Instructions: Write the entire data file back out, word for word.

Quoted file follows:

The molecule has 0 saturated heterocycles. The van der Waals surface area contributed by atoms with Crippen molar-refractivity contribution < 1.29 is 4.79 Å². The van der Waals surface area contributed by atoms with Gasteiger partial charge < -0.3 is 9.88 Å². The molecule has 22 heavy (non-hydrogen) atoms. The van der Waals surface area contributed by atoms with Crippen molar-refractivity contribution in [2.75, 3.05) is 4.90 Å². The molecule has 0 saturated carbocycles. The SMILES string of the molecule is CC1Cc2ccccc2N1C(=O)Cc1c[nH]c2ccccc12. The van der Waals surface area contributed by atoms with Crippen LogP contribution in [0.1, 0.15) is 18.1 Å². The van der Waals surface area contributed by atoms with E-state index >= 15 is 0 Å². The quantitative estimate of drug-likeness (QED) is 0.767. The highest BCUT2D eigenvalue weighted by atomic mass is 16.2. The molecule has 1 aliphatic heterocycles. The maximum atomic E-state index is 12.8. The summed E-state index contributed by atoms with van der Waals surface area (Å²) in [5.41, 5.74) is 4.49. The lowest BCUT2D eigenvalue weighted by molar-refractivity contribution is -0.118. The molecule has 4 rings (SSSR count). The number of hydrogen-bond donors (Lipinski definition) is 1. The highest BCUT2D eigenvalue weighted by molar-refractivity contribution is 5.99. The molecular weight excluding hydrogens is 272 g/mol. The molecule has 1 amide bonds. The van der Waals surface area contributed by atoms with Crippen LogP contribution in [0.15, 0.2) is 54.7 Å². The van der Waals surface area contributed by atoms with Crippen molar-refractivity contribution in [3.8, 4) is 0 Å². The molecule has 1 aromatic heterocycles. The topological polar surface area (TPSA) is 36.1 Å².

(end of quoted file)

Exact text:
The molecule has 0 saturated heterocycles. The van der Waals surface area contributed by atoms with Crippen molar-refractivity contribution < 1.29 is 4.79 Å². The van der Waals surface area contributed by atoms with Gasteiger partial charge < -0.3 is 9.88 Å². The molecule has 22 heavy (non-hydrogen) atoms. The van der Waals surface area contributed by atoms with Crippen molar-refractivity contribution in [2.75, 3.05) is 4.90 Å². The molecule has 0 saturated carbocycles. The SMILES string of the molecule is CC1Cc2ccccc2N1C(=O)Cc1c[nH]c2ccccc12. The van der Waals surface area contributed by atoms with Crippen LogP contribution in [0.1, 0.15) is 18.1 Å². The van der Waals surface area contributed by atoms with E-state index >= 15 is 0 Å². The quantitative estimate of drug-likeness (QED) is 0.767. The highest BCUT2D eigenvalue weighted by atomic mass is 16.2. The molecule has 1 aliphatic heterocycles. The maximum atomic E-state index is 12.8. The summed E-state index contributed by atoms with van der Waals surface area (Å²) in [5.41, 5.74) is 4.49. The lowest BCUT2D eigenvalue weighted by molar-refractivity contribution is -0.118. The molecule has 4 rings (SSSR count). The number of hydrogen-bond donors (Lipinski definition) is 1. The highest BCUT2D eigenvalue weighted by molar-refractivity contribution is 5.99. The molecular weight excluding hydrogens is 272 g/mol. The molecule has 1 amide bonds. The van der Waals surface area contributed by atoms with Crippen LogP contribution in [0.15, 0.2) is 54.7 Å². The van der Waals surface area contributed by atoms with Crippen molar-refractivity contribution in [3.8, 4) is 0 Å². The molecule has 1 aromatic heterocycles. The topological polar surface area (TPSA) is 36.1 Å².